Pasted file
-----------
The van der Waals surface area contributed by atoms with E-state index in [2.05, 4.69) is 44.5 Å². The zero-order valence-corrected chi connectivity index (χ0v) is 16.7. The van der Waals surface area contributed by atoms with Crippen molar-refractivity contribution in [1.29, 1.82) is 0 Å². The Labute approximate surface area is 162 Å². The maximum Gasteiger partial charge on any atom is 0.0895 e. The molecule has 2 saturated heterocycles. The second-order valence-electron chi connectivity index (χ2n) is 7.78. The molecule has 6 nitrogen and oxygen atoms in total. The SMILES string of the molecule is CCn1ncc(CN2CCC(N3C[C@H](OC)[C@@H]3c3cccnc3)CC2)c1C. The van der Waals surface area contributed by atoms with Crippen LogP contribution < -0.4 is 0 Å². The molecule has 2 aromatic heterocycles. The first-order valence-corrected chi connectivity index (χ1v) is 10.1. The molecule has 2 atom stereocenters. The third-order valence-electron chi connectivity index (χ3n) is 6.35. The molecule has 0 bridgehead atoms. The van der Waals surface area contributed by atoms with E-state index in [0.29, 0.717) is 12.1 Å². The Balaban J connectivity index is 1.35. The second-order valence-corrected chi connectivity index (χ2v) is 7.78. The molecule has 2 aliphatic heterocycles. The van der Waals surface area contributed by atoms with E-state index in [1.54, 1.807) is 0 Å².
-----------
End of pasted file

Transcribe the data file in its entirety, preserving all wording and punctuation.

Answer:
The van der Waals surface area contributed by atoms with E-state index in [2.05, 4.69) is 44.5 Å². The zero-order valence-corrected chi connectivity index (χ0v) is 16.7. The van der Waals surface area contributed by atoms with Crippen molar-refractivity contribution in [1.29, 1.82) is 0 Å². The Labute approximate surface area is 162 Å². The maximum Gasteiger partial charge on any atom is 0.0895 e. The molecule has 2 saturated heterocycles. The second-order valence-electron chi connectivity index (χ2n) is 7.78. The molecule has 6 nitrogen and oxygen atoms in total. The SMILES string of the molecule is CCn1ncc(CN2CCC(N3C[C@H](OC)[C@@H]3c3cccnc3)CC2)c1C. The van der Waals surface area contributed by atoms with Crippen LogP contribution < -0.4 is 0 Å². The molecule has 2 aromatic heterocycles. The first-order valence-corrected chi connectivity index (χ1v) is 10.1. The molecule has 2 atom stereocenters. The third-order valence-electron chi connectivity index (χ3n) is 6.35. The molecule has 0 bridgehead atoms. The van der Waals surface area contributed by atoms with E-state index in [0.29, 0.717) is 12.1 Å². The Balaban J connectivity index is 1.35. The second-order valence-corrected chi connectivity index (χ2v) is 7.78. The molecule has 2 aliphatic heterocycles. The van der Waals surface area contributed by atoms with E-state index in [1.54, 1.807) is 0 Å².